Screen Snapshots

Screen Snapshots

Sunday, 27 June 2010

Hot Saturday (1932) - Cary Grant Needs to Work on his Cary Grant-ness...

For years, Cary Grant was my favourite film star and one of the idols of my formative years. I watched all his movies that appeared on television and feverishly read any biographies I could get my hands on. After a while the new films to watch dried up so I rested him for a few years and moved on in other directions. Recently I’ve returned to him, filled all the gaps in my collection and then watched a number of his films only to find that…well it’s not the same. For reasons that I haven’t yet fully understood, I’m not enjoying his movies as much as I used to and most of the ones I’ve viewed lately, whether they were good films or bad have left me a little disappointed by his performance (for the record these films have been When You’re in Love, Kiss Them for Me, Wedding Present, I’m No Angel, Only Angels Have Wings, Holiday and Indiscreet). While Cary Grant is still the benchmark in my life when it comes to sartorial elegance and gentlemanly conduct, I’m finding that there’s just something missing when I watch my former favourite on the screen. He’s just not matching my memories from when I was younger. What’s wrong with me, am I ill?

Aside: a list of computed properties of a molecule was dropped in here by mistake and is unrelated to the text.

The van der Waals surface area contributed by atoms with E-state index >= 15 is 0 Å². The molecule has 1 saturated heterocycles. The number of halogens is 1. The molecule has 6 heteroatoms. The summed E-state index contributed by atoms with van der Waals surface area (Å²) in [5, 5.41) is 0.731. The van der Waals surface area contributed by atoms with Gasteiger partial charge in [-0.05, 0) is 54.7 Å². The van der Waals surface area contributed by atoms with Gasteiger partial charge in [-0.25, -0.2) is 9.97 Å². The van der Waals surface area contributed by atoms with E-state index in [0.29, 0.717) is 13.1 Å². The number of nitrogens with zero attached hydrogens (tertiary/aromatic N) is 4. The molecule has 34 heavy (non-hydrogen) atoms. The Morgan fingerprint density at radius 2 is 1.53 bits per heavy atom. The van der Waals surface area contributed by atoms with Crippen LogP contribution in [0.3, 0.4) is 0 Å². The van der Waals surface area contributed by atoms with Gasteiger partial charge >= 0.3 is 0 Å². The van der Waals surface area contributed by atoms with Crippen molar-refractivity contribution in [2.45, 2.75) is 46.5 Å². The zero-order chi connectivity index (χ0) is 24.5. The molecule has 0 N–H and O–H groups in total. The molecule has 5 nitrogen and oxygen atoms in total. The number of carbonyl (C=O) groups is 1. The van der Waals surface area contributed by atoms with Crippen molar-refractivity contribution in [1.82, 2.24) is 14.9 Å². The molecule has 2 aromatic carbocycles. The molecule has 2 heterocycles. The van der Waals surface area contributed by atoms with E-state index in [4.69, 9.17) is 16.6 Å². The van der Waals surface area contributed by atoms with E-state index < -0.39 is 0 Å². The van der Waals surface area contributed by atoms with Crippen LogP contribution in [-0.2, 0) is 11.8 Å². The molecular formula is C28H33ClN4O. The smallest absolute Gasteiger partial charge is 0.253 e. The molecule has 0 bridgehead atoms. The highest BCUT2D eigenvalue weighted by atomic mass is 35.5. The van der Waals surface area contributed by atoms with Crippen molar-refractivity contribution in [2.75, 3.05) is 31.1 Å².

Which brings me to Hot Saturday, currently the earliest performance of Cary Grant that I’ve seen (actually I’ve watched Singapore Sue but that doesn’t really count). Though top billed, he’s not really the star as that honour belongs to Nancy Carroll. She plays Ruth Brock, a pretty girl in the sleepy small town of Marysville who regularly has to fight off the attention of the bored young men at the bank where she works. She meets local playboy Romer Sheffield (Grant) who invites everyone down to his house for a party, the ‘Hot Saturday’ of the title. From there we get the usual melodrama of love affairs and misunderstandings with the main message being the petty-mindedness of small town gossips as Ruth becomes a scarlet woman due to her carefree attitudes. There’s quite a lot to talk about in the film (short version: Nancy Carroll does a ridiculous Lillian Gish impression, lots of underwear on show gratuitously, Randolph Scott undressing an unconscious woman in a cave and a hilarious turn from Grady Sutton) but just this once I’m going to ignore all that and talk about one aspect, the aforementioned Mr. Grant.

Cary Grant’s character in Hot Saturday is interesting as not only is it his first leading role but possibly his first excursion playing the “Cary Grant” character that he would go on to perfect, both on and off screen. Here he hasn’t quite figured out the formula. As Sheffield he is charming and romantic but with an altogether harder heart. For example, at the start of the film he pulls up outside the bank with his current girlfriend, who is promptly dispatched with once Nancy Carroll becomes the new object of his affections (complete with monetary pay off). When he asks his servant if she has left a message for him, the reply is “..she said you can go to h...the devil”. Sheffield is obviously a worldly-wise character with a long line of female conquests to his name.